- Late night interruptions by roommates’ parties, watching movies, or playing video games
- Constant interruptions by roommates’ guests
- Privacy issues with roommate guests
- A roommate’s fiancé is at the apartment all the time
- Or a roommate doesn’t like guests at the apartment
- Hold an apartment council at the beginning of the semester
- Seek healthy ways to address uncomfortable situations
- Identify and develop shared boundaries
- Respectfully discuss problems when they arise
Discuss Apartment Guests in an Apartment Council
Before an uncomfortable situation arises about apartment guests (whether the guest be yours or a roommate’s), hold an apartment council at the beginning of the semester to talk openly about how to handle having people over. Apartment councils allow you to honestly share your feelings about having apartment guests and become united as roommates in how and when to invite guests over. Learn more about how to hold effective apartment councils.
Address Uncomfortable Situations
This video is a humorous example of displays of affection between a roommate and their significant other. How might you handle situations where the interactions of the couple make roommates uncomfortable or which are contrary to moral standards?
How can roommates encourage appropriate dating standards and support the relationships of roommates as well as make the apartment a comfortable environment?
Identify and Develop Shared Boundaries
Work together as roommates to set good boundaries that align with the CES Honor Code, Apartment Living Standards, and For the Strength of Youth Guidelines. Boundaries can help roommates respect each other and foster positive roommate relations.
- Respect personal space. Bedrooms and other personal spaces should be off limits to guests.
- Respect others’ time. Discuss times when guests can visit the apartment and not disrupt other roommates’ schedules.
- Respect shared spaces. Understand that shared spaces in your apartment are for all roommates to enjoy. Make sure they are always comfortable and inviting for your roommates.
- Give roommates advanced notice if you have a guest. Determine together how much notice your roommates need.
- Respect roommates' guests. When roommates have a guest, be courteous and warm. Don’t make your roommate or their guest uncomfortable.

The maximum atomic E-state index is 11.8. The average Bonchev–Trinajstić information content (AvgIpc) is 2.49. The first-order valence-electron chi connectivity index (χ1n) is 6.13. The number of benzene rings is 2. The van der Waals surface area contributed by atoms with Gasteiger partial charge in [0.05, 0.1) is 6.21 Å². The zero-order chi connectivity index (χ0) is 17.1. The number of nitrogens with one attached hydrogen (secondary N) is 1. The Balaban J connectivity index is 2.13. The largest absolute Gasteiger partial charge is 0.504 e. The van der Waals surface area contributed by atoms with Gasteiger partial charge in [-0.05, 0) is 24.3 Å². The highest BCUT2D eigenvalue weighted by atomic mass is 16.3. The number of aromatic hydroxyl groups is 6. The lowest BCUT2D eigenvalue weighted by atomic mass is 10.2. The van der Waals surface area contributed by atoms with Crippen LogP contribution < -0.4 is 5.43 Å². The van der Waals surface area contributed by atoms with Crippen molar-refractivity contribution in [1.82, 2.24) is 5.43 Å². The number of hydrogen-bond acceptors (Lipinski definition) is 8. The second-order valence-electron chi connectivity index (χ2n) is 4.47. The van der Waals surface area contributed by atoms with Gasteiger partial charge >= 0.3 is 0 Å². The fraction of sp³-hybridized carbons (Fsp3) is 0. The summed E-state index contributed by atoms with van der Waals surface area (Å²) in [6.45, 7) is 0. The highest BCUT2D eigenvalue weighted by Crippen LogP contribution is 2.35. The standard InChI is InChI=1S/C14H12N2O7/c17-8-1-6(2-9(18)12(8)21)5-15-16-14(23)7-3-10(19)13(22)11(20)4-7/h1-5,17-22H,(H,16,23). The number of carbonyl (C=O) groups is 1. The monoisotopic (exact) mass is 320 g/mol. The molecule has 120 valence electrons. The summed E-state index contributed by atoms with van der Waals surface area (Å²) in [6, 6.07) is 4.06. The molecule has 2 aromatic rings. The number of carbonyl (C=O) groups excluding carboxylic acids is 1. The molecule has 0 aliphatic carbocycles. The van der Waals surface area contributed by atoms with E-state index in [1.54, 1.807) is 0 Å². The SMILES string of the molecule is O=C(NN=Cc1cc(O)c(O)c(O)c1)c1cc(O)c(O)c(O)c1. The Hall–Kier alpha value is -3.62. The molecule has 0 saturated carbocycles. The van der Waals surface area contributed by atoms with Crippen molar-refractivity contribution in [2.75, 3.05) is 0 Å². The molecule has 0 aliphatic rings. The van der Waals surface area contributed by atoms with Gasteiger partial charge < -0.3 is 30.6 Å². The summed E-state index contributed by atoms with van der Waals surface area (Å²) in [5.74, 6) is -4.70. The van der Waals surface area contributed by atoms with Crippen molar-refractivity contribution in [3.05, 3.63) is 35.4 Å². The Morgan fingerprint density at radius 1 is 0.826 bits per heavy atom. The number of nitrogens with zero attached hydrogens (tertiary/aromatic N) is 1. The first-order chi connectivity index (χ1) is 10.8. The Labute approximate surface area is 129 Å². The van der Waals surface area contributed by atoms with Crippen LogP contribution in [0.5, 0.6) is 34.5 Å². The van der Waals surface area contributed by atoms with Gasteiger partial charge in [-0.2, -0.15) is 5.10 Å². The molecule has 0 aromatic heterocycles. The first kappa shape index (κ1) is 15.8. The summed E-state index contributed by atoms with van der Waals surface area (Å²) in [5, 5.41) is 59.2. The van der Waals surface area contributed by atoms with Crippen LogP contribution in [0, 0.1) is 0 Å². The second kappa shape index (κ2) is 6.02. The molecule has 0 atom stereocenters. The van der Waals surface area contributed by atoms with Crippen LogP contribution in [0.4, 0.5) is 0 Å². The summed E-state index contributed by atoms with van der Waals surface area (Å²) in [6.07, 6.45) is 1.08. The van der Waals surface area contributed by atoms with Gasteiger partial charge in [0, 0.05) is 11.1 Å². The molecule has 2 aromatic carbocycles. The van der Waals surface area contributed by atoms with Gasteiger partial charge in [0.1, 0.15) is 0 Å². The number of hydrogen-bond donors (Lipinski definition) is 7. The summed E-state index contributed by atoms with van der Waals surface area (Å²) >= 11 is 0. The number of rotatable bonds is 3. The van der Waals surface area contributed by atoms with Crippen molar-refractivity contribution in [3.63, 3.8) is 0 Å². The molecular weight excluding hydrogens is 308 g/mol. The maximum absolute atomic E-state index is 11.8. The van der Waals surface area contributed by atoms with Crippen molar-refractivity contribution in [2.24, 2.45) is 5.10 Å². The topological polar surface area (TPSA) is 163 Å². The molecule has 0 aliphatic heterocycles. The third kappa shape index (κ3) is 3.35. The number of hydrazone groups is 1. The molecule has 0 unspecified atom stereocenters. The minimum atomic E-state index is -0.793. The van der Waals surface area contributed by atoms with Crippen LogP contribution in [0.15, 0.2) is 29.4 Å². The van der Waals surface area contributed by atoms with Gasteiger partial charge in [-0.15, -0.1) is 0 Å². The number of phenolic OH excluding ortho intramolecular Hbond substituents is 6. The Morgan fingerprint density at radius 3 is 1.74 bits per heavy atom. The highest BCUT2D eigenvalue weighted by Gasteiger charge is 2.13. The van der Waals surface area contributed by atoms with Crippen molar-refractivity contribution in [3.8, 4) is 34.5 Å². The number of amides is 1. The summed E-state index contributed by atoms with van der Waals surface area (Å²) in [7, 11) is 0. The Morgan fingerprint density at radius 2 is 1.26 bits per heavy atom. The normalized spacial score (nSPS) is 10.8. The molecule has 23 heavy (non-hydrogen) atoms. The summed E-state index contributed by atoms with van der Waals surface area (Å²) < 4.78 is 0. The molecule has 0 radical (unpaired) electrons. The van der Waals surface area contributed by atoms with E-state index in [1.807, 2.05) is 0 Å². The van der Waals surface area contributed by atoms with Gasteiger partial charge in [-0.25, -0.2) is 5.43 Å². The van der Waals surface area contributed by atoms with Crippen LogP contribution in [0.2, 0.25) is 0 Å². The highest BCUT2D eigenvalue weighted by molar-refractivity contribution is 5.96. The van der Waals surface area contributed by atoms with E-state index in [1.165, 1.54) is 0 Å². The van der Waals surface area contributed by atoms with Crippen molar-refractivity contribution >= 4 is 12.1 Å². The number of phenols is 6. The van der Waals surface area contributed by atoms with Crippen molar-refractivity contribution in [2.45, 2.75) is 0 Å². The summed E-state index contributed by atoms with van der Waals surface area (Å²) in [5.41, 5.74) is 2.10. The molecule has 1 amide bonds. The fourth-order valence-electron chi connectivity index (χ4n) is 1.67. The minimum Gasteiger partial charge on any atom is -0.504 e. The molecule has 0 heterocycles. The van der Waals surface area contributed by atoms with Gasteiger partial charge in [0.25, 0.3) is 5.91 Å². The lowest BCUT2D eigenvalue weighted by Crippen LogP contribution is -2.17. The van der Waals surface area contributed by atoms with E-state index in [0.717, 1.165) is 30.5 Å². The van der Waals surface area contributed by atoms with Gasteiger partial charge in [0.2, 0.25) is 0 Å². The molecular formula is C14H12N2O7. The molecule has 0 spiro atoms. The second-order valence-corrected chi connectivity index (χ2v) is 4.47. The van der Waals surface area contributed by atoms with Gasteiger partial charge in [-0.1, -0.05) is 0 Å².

How to Discuss Guest Problems with a Roommate
It can be difficult to know how to discuss problems with a roommate’s guests. Remember to treat your roommate the way you’d like to be treated if you were in a similar situation. Jesus Christ has provided counsel for how to address this situation with love. This is commonly called the Matthew 18 Principle.
Step 1: Address Guest Problems with Honesty and Love
"Moreover, if thy brother shall trespass against thee, go and tell him his fault between thee and him alone." (Matthew 18:15)
Identify an appropriate time you can speak privately with your roommate about apartment guest problems. In a calm and kind voice, talk with your roommate about the situation and how it affects you.
Be clear about boundaries and expectations discussed in the apartment council.
Urban myth has it that if you put a frog in a pot of boiling water, it will instantly leap out. But if you put it in a pot filled with pleasantly tepid water and gradually heat it, the frog will remain in the water until it boils to death. Allegedly, the frog is not able to detect the gradual increase in temperature until it's too late.
How can you help roommates avoid situations where it would be easy to sin and violate the law of chastity? What does this have to do with being your “brother’s (or sister’s) keeper?”
Step 2: Hold an Apartment Council to Talk About the Problem.
"But if he will not hear thee, then take with thee one or two more." (Matthew 18:16)
Hold an apartment council to discuss apartment guest problems with kindness and understanding. Take responsibility for your feelings and avoid a situation that might be embarrassing for your roommates. It is more likely your roommate will listen when it’s more than just you that is being affected by an apartment guest problem.
- There must always be at least three people in an apartment being visited by a member of the opposite gender.
- Men and women may visit apartments of the opposite gender between 10 am and curfew.
- Visitors of the opposite gender are not allowed in bedrooms at any time.
- If a public restroom is not readily available, visitors of the opposite gender may use the bathroom in the apartment.
- Where applicable, blinds must be open during visits by the opposite gender.
Step 3: Seek Help
"And if he shall neglect to hear them, tell it unto the church." (Matthew 18:17)
Get help from your housing manager and the Housing and Student Living Office, or an ecclesiastical leader such as a bishop that can help you and your roommate resolve conflict. Refer to the Roommate Guide for additional tips and ideas to resolve conflict.